National Sections of the L5I:

Liberation

Britain: Separation for Scotland and Wales?

Elected on a wave of unprecedented popular enthusiasm, Tony Blair’s New Labour government has lost little time in shelving most of its promises of democratic and constitutional reform.

On the firm recommendation of the party’s “spin doctors”, Peter Mandelson and Alistair Campbell, plans for a Freedom of Information Act to open up the workings of one of the most secretive states of the Western democracies to greater public scrutiny have been swiftly dropped. Another measure making no appearance in the government’s legislative timetable is the plan to abolish the voting rights of hereditary peers in the House of Lords, Britain’s unelected second chamber. Read more...

Rethinking the road to power in Ireland

Maureen Harrington reviews the new programme of Socialist Democracy\Ireland: The Promise of Socialism is by written by three members of Socialist Democracy – the Irish section of the United Secretariat of the Fourth International (USFI). Read more...

Russian Troops Out! Self-determination for Chechnya!

In March the LRCI and the Trotskyist Faction agreed a joint declaration on the Russian occupation of Chechnya. This statement is part of the process of regroupment discussions set out by both tendencies in December 1995 Read more...

The left and the ANC government

South Africa’s Government of National Unity (GNU) has been in office for nearly two years. Mandela has been treated virtually as a living saint by the national and international capitalist class for achieving a “peaceful and responsible transition” from white rule to majority rule. Politicians, from Margaret Thatcher to Fidel Castro, have flocked from overseas to see the newborn multi-racial South Africa and bless it in its cradle.

Marxists must penetrate the dense cloud of incense being burned before the image of Nelson Mandela. Read more...

The US left and black liberation

Part 2: From the Comintern to the Socialist Workers Party (USA)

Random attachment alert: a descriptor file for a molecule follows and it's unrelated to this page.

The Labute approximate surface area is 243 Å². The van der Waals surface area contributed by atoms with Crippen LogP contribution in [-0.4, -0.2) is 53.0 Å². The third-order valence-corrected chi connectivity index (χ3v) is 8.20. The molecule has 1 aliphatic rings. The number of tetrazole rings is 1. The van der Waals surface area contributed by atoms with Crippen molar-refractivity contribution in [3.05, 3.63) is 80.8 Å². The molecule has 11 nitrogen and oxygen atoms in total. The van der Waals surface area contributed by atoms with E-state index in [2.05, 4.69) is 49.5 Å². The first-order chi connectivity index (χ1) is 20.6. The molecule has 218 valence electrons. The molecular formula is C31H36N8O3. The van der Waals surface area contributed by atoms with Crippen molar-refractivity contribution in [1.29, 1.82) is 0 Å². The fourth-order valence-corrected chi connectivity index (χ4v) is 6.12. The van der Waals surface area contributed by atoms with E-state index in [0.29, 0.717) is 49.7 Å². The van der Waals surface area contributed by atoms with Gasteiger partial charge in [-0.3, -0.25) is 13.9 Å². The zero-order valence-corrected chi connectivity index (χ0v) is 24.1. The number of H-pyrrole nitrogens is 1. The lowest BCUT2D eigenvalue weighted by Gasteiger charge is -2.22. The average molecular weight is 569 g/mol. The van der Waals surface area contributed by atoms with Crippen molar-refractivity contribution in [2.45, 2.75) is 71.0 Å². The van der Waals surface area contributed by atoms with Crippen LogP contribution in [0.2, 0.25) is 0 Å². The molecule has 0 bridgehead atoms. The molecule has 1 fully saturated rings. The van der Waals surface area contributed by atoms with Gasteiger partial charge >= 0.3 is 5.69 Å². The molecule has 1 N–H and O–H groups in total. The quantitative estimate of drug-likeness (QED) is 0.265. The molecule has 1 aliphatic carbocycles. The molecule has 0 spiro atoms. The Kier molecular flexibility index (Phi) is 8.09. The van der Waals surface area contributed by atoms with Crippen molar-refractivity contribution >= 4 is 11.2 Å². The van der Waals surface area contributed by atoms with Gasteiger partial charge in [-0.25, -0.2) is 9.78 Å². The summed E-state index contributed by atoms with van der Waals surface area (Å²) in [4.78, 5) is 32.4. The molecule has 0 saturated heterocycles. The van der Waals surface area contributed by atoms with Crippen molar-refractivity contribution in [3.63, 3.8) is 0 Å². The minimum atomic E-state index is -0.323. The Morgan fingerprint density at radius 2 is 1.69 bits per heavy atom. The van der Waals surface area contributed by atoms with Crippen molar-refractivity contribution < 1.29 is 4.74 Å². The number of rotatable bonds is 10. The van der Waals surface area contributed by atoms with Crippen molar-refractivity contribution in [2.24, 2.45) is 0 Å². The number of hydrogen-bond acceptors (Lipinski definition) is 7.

In the last issue John McKee described how American communists fought for a radical break with the US labour movement’s traditions of racial segregation early this century. In this, the second part of his article, he examines the debates about black self-determination in the Comintern in the 1920s and 30s and their influence on the development of the post-war left’s response to black nationalism. Read more...

The genesis of Irish nationalism - The United Irishmen and the failed revolution of 1798

In 1795 the United Irishmen, the first Irish republicans, refounded themselves as an underground revolutionary organisation. In September of the same year, the Orange Society was established as a mass reactionary alliance of landlords and loyalist peasantry. The aim of the United Irishmen was to recreate the French Revolution in Ireland; the Orangemen's goal was to prevent it. So the "two traditions" referred to in the Downing Street Declaration both have something to commemorate this year. Read more...

From the Civil War to the Comintern - Fighting racism in the USA

The oppression suffered by black workers in the USA from the last quarter of the nineteenth century eliminated much of the gains of the early post Civil War period. The reformist labor leaders of the time helped entrench this racism within the trade unions. In the first of two articles (concluding part in TI 18), John McKee explains the roots of this apartheid within the labour movement and shows how a radical, if incomplete, break with this legacy formed part of the early years of US communism under the influence of Lenin's Third International. Read more...

Racism – what it is and how to fight it

“For three years these people, normal people, put shit through my letterbox, spat on me, kicked my child’s push chair, screamed at our visitors. These were women, you know, other mothers. So nice to each other. Animals to us.” (Shaida, Asian mother) Read more...

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